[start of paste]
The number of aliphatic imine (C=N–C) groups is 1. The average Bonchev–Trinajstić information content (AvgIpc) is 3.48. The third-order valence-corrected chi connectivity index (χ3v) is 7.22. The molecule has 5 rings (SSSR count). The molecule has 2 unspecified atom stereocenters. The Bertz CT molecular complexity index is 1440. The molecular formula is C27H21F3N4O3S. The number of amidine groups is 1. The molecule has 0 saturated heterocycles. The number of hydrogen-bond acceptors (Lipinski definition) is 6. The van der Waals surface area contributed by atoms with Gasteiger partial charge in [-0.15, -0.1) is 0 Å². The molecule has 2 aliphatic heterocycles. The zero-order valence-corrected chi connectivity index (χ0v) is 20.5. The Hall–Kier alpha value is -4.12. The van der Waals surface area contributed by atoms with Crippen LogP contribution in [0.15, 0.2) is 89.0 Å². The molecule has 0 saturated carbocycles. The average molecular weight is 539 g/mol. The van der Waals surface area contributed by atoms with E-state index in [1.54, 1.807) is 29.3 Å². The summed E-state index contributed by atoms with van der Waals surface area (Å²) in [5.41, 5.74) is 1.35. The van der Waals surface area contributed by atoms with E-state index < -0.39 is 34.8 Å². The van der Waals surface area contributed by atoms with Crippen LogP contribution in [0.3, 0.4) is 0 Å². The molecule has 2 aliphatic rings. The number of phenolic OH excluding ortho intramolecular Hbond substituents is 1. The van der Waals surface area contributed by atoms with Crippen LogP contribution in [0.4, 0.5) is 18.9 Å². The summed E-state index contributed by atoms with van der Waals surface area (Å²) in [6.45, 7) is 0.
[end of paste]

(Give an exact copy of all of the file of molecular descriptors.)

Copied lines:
The number of aliphatic imine (C=N–C) groups is 1. The average Bonchev–Trinajstić information content (AvgIpc) is 3.48. The third-order valence-corrected chi connectivity index (χ3v) is 7.22. The molecule has 5 rings (SSSR count). The molecule has 2 unspecified atom stereocenters. The Bertz CT molecular complexity index is 1440. The molecular formula is C27H21F3N4O3S. The number of amidine groups is 1. The molecule has 0 saturated heterocycles. The number of hydrogen-bond acceptors (Lipinski definition) is 6. The van der Waals surface area contributed by atoms with Gasteiger partial charge in [-0.15, -0.1) is 0 Å². The molecule has 2 aliphatic heterocycles. The zero-order valence-corrected chi connectivity index (χ0v) is 20.5. The Hall–Kier alpha value is -4.12. The van der Waals surface area contributed by atoms with Crippen LogP contribution in [0.15, 0.2) is 89.0 Å². The molecule has 0 saturated carbocycles. The average molecular weight is 539 g/mol. The van der Waals surface area contributed by atoms with E-state index in [1.54, 1.807) is 29.3 Å². The summed E-state index contributed by atoms with van der Waals surface area (Å²) in [5.41, 5.74) is 1.35. The van der Waals surface area contributed by atoms with E-state index < -0.39 is 34.8 Å². The van der Waals surface area contributed by atoms with Crippen LogP contribution in [0.3, 0.4) is 0 Å². The molecule has 2 aliphatic rings. The number of phenolic OH excluding ortho intramolecular Hbond substituents is 1. The van der Waals surface area contributed by atoms with Crippen LogP contribution in [0.4, 0.5) is 18.9 Å². The summed E-state index contributed by atoms with van der Waals surface area (Å²) in [6.45, 7) is 0.